During the early 1990s the magazine used what was a unique and very expensive promotion; giving away a free copy of the new NES game Dragon Warrior to every new subscriber. However, this promotion was in part a sly move on Nintendo's part to make money off a failure: Dragon Warrior (Dragon Quest in Japan) games had not sold nearly as well as Nintendo had anticipated, and it was left with a large number of unsold cartridges on its hands. The promotion both helped the company get rid of the unsold merchandise, and won the magazine thousands of new subscribers.
Following the release of the Super Nintendo, the magazine featured lengthy, continuous comic stories based on Super Mario World and The Legend of Zelda: A Link to the Past. After these stories ended, they were replaced by similar multi-issue stories based on Star Fox, Super Metroid, and later on, N64 games such as Star Wars: Shadows of the Empire and Blast Corps. Comics based on the animated series of Pokémon and Kirby: Right Back At Ya! also made several appearances. More recently, short excerpts of comic books based on Custom Robo and Metal Gear Solid have been featured (as well as a very short Metroid Prime comic). Nintendo Power has concluded a comic based on the Pokémon Mystery Dungeon games, which is translated from the original Japanese version and reads in traditional manga format.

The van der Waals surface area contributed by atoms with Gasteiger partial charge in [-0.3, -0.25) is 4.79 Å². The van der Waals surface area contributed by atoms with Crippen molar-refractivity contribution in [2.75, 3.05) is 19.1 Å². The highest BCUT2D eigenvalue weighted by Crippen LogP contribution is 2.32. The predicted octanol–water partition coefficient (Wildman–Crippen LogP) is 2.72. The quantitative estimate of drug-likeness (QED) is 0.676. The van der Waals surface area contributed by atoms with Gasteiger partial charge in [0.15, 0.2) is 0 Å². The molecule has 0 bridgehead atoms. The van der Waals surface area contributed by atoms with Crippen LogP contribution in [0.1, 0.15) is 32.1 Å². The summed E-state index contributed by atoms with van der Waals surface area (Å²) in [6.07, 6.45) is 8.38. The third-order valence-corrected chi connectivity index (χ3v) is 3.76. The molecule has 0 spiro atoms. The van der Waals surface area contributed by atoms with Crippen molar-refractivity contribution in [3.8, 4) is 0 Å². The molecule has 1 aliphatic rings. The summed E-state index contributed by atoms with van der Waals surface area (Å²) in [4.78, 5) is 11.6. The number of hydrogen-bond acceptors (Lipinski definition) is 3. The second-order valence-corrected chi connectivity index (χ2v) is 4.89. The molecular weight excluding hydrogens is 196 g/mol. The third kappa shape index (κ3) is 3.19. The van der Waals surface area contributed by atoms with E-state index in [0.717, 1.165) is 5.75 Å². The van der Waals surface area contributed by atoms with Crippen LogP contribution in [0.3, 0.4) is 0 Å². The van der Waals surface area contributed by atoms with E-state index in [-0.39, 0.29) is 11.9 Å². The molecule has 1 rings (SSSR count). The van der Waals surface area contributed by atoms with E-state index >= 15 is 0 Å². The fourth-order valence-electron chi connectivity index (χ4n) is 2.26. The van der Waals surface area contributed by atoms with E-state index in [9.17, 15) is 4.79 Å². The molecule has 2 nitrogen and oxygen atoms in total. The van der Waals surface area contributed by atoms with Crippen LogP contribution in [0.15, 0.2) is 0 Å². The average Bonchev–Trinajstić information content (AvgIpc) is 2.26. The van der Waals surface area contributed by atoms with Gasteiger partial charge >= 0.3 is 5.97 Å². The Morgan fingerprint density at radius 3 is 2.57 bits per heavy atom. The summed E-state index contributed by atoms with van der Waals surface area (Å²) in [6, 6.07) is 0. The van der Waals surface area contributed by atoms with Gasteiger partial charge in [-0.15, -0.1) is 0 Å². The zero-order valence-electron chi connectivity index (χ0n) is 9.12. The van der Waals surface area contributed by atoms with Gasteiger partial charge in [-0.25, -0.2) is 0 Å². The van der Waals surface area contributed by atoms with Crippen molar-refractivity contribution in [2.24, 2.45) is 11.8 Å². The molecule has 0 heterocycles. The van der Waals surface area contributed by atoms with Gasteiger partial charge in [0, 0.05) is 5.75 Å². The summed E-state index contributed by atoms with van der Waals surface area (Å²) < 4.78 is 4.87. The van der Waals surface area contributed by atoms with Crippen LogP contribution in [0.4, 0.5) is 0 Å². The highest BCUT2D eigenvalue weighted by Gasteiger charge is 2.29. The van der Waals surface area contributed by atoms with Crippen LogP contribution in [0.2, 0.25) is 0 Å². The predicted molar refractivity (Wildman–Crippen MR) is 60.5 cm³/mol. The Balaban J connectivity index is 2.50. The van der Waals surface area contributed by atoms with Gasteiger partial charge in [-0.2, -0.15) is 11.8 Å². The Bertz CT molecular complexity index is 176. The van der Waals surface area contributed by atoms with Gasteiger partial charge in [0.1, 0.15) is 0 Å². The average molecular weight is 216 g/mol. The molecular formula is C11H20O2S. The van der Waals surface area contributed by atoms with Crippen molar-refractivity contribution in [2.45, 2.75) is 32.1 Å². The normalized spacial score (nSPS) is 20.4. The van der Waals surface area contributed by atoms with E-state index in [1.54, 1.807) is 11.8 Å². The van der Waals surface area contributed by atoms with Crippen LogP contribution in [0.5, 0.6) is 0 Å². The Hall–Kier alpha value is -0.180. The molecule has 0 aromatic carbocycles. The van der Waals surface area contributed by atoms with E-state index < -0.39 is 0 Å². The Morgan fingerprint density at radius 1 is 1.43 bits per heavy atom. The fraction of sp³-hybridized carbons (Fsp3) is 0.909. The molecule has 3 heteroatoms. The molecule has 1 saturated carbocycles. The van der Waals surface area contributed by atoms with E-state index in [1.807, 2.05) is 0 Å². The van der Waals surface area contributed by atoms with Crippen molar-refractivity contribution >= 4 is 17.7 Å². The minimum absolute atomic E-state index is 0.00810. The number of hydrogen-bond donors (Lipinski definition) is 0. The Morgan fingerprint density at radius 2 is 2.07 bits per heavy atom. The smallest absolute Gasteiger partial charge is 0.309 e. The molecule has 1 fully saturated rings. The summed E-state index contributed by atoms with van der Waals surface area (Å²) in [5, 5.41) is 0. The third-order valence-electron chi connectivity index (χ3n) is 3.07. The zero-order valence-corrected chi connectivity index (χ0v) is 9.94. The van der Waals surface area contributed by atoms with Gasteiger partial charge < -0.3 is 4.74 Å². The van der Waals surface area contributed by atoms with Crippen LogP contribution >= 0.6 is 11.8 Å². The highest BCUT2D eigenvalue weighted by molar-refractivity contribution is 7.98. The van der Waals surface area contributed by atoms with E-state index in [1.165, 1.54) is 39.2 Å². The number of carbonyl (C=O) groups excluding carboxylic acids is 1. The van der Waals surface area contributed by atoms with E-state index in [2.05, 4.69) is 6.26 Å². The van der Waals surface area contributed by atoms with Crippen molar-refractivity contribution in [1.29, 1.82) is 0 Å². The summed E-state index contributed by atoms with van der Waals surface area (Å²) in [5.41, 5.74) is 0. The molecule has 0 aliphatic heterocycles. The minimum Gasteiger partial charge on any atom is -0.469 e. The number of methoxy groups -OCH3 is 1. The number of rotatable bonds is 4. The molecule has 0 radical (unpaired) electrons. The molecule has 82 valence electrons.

In issues 196-200, Nintendo Power featured a "Top 200" game list, revealing 40 of them in countdown form every issue. The top 5 were Super Mario 64, The Legend of Zelda: The Wind Waker, The Legend of Zelda: A Link to the Past, Resident Evil 4, and The Legend of Zelda: Ocarina of Time in that respective order.
In issue 211, Nintendo Power began listing upcoming Wii games and Virtual Console titles, and has since done away with both Nintendo GameCube and Game Boy Advance lists.
On September 19, 2007, Nintendo officially announced that the large magazine publisher Future US would begin publishing Nintendo Power. Their first official issue was released in October, as issue #222 (December 2007). It was also revealed that circulation would be increased to 13 issues a year, with the extra magazine being a holiday season bonus issue.